Open Reduction and Internal Fixation of Posterior Fracture Dislocation of the Shoulder Made Easy!

What to Learn from this Article?

Posterior dislocated humeral fracture can be reduced by schanz screw through deltopectoral approach without increasing risk to remaining blood supply.


Case Report | Volume 7 | Issue 6 | JOCR Nov – Dec 2017 | Page 24-26| Waqar Saadat, Puneet Monga. DOI: 10.13107/jocr.2250-0685.934


Authors: Waqar Saadat [1], Puneet Monga [2]

[1] Department Trauma and Orthopaedic, Furness General Hospital, Barrow-in-Furness. UK.
[2] Department Trauma and Orthopaedic, Wrigthington, Wigan and Leigh NHS Trust, UK.

Address of Correspondence:
Dr. Waqar Saadat,
Furness General Hospital, Barrow-in-Furness, UK.
E-mail: waqar.saadat@yahoo.co.uk


Abstract

Introduction: Posteriorly dislocated humeral head fracture has a great implication, as it is associated with high risk of avascular necrosis, limited access through the deltopectoral approach, and posterior approach to the posteriorly dislocated humeral fracture increases the risk to the remaining blood supply.
Technical Tip: Posteriorly dislocated humeral fracture is approached through deltopectoral approach. Schanz pin is inserted into the humeral head to achieve purchase in the humeral head. Applying laterally directed force the humeral head is disengaged from the lateral margin of glenoid. A rotatory force then repositions the humeral head into a congruous position. Open reduction internal fixation is then carried out in a standard fashion.
Conclusion: Retrieving the humeral head from the posteriorly dislocated position in patients with posterior fracture dislocation of the shoulder can be challenge to a trauma surgeon. With this novel technique, humeral head is reduced through deltopectoral approach without increasing the risk to the remaining blood supply.
Keywords: Posterior shoulder dislocation, avascular necrosis, deltopectoral approach, Schanz screw.


Introduction
Proximal humeral fractures rank as second most common fractures of the upper extremity accounting for 4–5% of all fractures [1]. About 20% of displaced proximal humeral fractures require surgery [2]. However, functional outcome mainly depends on the age of the patient and less on the deformity [3, 4]. In fractures where adequate reduction and stable fixation cannot be achieved, and the vascularity of the head fragment is impaired or at risk, primary arthroplasty has to consider. Using anterograde, intramedullary nailing for complex fractures has considerable disadvantage of affecting rotator cuff function. For fractures where there is no significant displacement of the tuberosities, intramedullary locking nails are best option to consider in displaced two-part fractures or three- and four-part fractures [5]. Locking plate fixation has proved to be the gold standard, especially when the displacement of the tuberosities is present. Retrieving locked posteriorly dislocated humeral head can be a challenge from an anterior deltopectoral approach [6]. Insertion of rotator cuff, biceps tendon and neighboring neurovascular structures, and extramedullary fixation of proximal humeral fractures mainly has to be approached from lateral aspect [7, 8]. Only way to achieve reduction of the medial fracture zone is through indirect manipulation or across the fracture line [9]. Fluoroscopy is mandatory as direct visual control is not possible [9]. Posteriorly dislocated humeral head fracture and associated comminution has a great implication as it is associated with high risk of avascular necrosis [10]. The standard deltopectoral approach provides limited access to the posterior aspect of the proximal humerus [11] and posterior approach to the posteriorly dislocated humeral fracture increases the risk to the remaining blood supply. This poses a dilemma for the operating surgeon. We suggest a technical tip to help reduce the humeral head without increasing the risk to the remaining blood supply.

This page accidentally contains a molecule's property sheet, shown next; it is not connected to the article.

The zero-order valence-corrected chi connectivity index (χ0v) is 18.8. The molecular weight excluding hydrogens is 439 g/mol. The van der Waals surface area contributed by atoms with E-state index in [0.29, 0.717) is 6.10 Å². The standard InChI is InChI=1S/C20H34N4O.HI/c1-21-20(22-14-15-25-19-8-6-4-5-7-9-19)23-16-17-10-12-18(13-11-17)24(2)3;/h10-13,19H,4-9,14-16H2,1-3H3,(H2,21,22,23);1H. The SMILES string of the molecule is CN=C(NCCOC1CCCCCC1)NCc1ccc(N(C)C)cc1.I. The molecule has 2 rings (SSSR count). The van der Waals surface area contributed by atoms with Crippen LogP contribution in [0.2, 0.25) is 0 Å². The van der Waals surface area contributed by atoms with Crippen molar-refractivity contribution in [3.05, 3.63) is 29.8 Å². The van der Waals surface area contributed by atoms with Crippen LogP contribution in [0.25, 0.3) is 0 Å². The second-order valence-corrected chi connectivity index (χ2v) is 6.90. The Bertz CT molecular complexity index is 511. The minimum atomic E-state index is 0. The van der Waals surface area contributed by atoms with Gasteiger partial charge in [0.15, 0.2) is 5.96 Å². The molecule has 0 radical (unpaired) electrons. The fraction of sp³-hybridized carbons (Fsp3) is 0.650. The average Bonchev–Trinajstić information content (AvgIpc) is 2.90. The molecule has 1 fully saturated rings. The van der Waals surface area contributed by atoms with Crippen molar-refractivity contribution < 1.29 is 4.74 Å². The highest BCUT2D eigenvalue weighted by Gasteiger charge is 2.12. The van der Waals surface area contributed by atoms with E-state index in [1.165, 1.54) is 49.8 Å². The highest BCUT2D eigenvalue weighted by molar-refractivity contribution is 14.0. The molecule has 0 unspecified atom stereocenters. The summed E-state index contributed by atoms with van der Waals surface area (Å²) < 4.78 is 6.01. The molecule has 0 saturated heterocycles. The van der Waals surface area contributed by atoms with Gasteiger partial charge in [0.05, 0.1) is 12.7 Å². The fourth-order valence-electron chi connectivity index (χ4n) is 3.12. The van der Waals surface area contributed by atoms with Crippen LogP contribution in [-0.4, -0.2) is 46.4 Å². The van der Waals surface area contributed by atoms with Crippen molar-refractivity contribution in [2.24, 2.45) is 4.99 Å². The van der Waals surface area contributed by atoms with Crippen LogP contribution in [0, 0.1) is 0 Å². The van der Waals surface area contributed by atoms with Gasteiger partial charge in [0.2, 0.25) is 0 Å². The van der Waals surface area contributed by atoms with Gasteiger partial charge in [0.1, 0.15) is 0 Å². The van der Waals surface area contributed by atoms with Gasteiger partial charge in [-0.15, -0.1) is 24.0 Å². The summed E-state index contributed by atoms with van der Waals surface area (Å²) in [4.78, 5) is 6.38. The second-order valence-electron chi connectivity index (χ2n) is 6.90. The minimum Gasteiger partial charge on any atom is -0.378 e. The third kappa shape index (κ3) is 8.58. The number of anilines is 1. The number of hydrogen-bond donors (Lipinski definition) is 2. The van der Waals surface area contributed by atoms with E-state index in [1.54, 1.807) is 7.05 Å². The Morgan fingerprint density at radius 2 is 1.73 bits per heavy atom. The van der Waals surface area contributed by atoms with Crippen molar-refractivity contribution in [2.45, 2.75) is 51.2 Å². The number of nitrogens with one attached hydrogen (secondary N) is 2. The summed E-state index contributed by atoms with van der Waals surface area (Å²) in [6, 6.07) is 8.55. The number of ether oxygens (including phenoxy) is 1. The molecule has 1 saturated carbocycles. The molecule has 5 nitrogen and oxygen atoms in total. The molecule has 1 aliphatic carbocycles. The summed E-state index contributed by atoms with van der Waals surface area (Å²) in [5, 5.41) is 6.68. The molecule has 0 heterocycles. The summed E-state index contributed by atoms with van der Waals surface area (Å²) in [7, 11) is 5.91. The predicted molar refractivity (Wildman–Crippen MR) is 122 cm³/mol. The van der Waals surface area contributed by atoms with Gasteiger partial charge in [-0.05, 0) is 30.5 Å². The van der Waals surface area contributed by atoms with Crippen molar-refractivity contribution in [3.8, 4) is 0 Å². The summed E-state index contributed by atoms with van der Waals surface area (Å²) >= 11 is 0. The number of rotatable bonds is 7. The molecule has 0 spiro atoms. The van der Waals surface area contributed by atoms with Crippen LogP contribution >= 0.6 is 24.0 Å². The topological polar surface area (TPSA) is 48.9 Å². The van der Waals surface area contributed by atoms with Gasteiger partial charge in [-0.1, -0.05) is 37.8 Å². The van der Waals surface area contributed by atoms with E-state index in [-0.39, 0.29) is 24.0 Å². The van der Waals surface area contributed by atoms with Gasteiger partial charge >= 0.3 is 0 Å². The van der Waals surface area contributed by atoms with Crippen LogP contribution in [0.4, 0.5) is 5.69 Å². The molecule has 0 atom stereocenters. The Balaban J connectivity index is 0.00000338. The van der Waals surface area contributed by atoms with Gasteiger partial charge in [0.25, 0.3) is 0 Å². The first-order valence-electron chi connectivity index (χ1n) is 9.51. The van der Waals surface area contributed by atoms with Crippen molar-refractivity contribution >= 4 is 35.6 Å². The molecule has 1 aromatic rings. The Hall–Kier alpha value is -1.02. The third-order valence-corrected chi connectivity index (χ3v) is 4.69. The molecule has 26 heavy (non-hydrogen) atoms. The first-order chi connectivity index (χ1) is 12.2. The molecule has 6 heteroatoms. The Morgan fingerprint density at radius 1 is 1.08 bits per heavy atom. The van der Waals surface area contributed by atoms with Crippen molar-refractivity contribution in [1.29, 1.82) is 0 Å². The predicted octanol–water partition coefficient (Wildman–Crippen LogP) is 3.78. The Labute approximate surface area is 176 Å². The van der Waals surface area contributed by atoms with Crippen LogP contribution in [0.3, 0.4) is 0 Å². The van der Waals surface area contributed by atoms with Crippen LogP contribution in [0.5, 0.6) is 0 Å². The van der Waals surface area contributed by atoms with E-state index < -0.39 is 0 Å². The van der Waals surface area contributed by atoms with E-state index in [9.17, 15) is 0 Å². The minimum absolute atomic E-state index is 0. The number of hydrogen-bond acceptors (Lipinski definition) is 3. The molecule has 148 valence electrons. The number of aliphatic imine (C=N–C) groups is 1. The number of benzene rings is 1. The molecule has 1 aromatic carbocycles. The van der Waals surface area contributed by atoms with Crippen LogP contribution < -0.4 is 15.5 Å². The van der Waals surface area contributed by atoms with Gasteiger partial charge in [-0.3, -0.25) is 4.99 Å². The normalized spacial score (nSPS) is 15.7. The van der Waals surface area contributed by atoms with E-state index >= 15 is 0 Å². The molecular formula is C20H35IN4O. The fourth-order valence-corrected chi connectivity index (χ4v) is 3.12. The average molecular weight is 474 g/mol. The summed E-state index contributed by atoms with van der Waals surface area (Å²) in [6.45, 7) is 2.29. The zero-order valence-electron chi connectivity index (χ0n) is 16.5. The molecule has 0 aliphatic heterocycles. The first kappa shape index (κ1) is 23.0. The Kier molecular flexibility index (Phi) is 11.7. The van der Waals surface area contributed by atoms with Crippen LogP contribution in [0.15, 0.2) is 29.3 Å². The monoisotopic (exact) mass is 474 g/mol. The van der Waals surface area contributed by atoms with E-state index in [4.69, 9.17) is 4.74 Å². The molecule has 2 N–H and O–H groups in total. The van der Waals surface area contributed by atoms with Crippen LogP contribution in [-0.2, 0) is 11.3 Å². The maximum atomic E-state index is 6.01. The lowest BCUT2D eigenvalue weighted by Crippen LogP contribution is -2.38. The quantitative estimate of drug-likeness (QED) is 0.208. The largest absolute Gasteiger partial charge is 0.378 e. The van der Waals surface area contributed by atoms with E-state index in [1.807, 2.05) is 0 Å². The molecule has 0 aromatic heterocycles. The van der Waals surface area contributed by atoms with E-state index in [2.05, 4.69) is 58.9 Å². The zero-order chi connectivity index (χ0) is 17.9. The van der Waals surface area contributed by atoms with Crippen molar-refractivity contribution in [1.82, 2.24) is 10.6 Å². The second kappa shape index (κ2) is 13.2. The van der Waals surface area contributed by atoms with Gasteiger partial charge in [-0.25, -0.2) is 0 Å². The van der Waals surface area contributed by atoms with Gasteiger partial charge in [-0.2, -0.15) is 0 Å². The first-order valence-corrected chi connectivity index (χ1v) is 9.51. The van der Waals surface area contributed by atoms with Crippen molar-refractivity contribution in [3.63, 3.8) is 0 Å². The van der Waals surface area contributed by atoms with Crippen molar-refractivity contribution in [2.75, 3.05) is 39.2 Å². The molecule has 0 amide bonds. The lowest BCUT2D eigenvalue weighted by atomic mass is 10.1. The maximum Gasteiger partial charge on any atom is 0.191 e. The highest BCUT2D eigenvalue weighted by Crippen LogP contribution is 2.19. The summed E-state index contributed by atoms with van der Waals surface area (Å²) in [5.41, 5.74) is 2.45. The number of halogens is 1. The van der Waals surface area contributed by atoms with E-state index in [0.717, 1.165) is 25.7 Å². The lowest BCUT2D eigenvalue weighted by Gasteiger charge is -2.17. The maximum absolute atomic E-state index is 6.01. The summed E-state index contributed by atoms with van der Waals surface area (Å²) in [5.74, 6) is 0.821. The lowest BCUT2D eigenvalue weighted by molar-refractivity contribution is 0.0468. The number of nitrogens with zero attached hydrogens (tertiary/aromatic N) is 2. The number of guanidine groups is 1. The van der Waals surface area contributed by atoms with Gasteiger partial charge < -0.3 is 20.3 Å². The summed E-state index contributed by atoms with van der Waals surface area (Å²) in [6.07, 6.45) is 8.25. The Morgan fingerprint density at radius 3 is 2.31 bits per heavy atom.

Technical Tip
Posteriorly dislocated humeral fracture (Fig. 1 and 2) is approached through deltopectoral approach. Schanz screws are intended for use with external fixator system. With the help of universal drill chuck with a T-handle, Schanz screw is manually screwed into the middle of the fracture surface the posteriorly dislocated humeral head to achieve purchase in the humeral head (Fig. 3). Applying laterally directed force, the humeral head is disengaged from the lateral margin of the glenoid (Fig. 4). A rotatory force then repositions the humeral head into a congruous position. Open reduction internal fixation is then carried out in a standard fashion.

Discussion
Undisplaced proximal humerus fractures which can be treated and managed non-operatively with favorable outcome, fractures with intra-articular extension and severe comminution require surgical fixation [2, 12]. Fracture reduction is of paramount importance in orthopedic surgery which holds true even for proximal humerus fracture [13].

Conclusion
During the deltopectoral approach, soft-tissue stripping damage the local blood supply and integrity of deltoid, which may increase the risk of avascular necrosis and delay post-operative functional recovery [14, 15, 16]. Retrieving the humeral head from the posteriorly dislocated position in patients with posterior fracture dislocation of the shoulder can be challenge to a trauma surgeon.

Clinical Message
With this novel technique, the humeral head is reduced via deltopectoral approach without increasing the risk to the remaining blood supply.

References
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Dr. Waqar Saadat Dr. Puneet Monga

How to Cite This Article: Saadat W, Monga P. Open Reduction and Internal Fixation of Posterior Fracture Dislocation of the Shoulder Made Easy. Journal of Orthopaedic Case Reports 2017 Nov-Dec; 7(6): 24-26

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